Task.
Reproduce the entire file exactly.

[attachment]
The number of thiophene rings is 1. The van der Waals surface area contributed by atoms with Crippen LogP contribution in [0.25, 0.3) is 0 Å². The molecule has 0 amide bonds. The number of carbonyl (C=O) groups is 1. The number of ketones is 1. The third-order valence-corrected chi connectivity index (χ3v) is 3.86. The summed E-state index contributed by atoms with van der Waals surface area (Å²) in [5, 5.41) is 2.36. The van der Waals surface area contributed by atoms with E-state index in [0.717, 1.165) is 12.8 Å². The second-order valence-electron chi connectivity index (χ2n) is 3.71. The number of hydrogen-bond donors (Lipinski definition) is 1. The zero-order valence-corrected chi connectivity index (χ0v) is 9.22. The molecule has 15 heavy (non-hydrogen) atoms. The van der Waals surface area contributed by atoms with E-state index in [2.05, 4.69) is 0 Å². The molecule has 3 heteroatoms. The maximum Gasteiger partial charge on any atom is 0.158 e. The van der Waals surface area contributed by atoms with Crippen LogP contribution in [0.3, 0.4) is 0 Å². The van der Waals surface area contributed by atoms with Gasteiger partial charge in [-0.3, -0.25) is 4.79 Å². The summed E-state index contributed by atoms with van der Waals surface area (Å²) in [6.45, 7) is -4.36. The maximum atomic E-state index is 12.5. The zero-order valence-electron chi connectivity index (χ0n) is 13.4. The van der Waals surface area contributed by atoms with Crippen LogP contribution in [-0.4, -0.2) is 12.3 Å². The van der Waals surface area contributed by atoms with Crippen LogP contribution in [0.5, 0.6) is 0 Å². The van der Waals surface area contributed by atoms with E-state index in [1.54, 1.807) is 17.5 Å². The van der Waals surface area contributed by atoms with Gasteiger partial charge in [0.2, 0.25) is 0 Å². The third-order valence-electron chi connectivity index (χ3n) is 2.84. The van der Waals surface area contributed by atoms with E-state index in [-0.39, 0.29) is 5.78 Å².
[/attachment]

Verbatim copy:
The number of thiophene rings is 1. The van der Waals surface area contributed by atoms with Crippen LogP contribution in [0.25, 0.3) is 0 Å². The molecule has 0 amide bonds. The number of carbonyl (C=O) groups is 1. The number of ketones is 1. The third-order valence-corrected chi connectivity index (χ3v) is 3.86. The summed E-state index contributed by atoms with van der Waals surface area (Å²) in [5, 5.41) is 2.36. The van der Waals surface area contributed by atoms with E-state index in [0.717, 1.165) is 12.8 Å². The second-order valence-electron chi connectivity index (χ2n) is 3.71. The number of hydrogen-bond donors (Lipinski definition) is 1. The zero-order valence-corrected chi connectivity index (χ0v) is 9.22. The molecule has 15 heavy (non-hydrogen) atoms. The van der Waals surface area contributed by atoms with E-state index in [2.05, 4.69) is 0 Å². The molecule has 3 heteroatoms. The maximum Gasteiger partial charge on any atom is 0.158 e. The van der Waals surface area contributed by atoms with Crippen LogP contribution in [0.3, 0.4) is 0 Å². The van der Waals surface area contributed by atoms with Gasteiger partial charge in [-0.3, -0.25) is 4.79 Å². The summed E-state index contributed by atoms with van der Waals surface area (Å²) in [6.45, 7) is -4.36. The maximum atomic E-state index is 12.5. The zero-order valence-electron chi connectivity index (χ0n) is 13.4. The van der Waals surface area contributed by atoms with Crippen LogP contribution in [-0.4, -0.2) is 12.3 Å². The van der Waals surface area contributed by atoms with Crippen LogP contribution in [0.5, 0.6) is 0 Å². The van der Waals surface area contributed by atoms with E-state index in [1.54, 1.807) is 17.5 Å². The van der Waals surface area contributed by atoms with Gasteiger partial charge in [0.2, 0.25) is 0 Å². The third-order valence-electron chi connectivity index (χ3n) is 2.84. The van der Waals surface area contributed by atoms with E-state index in [-0.39, 0.29) is 5.78 Å².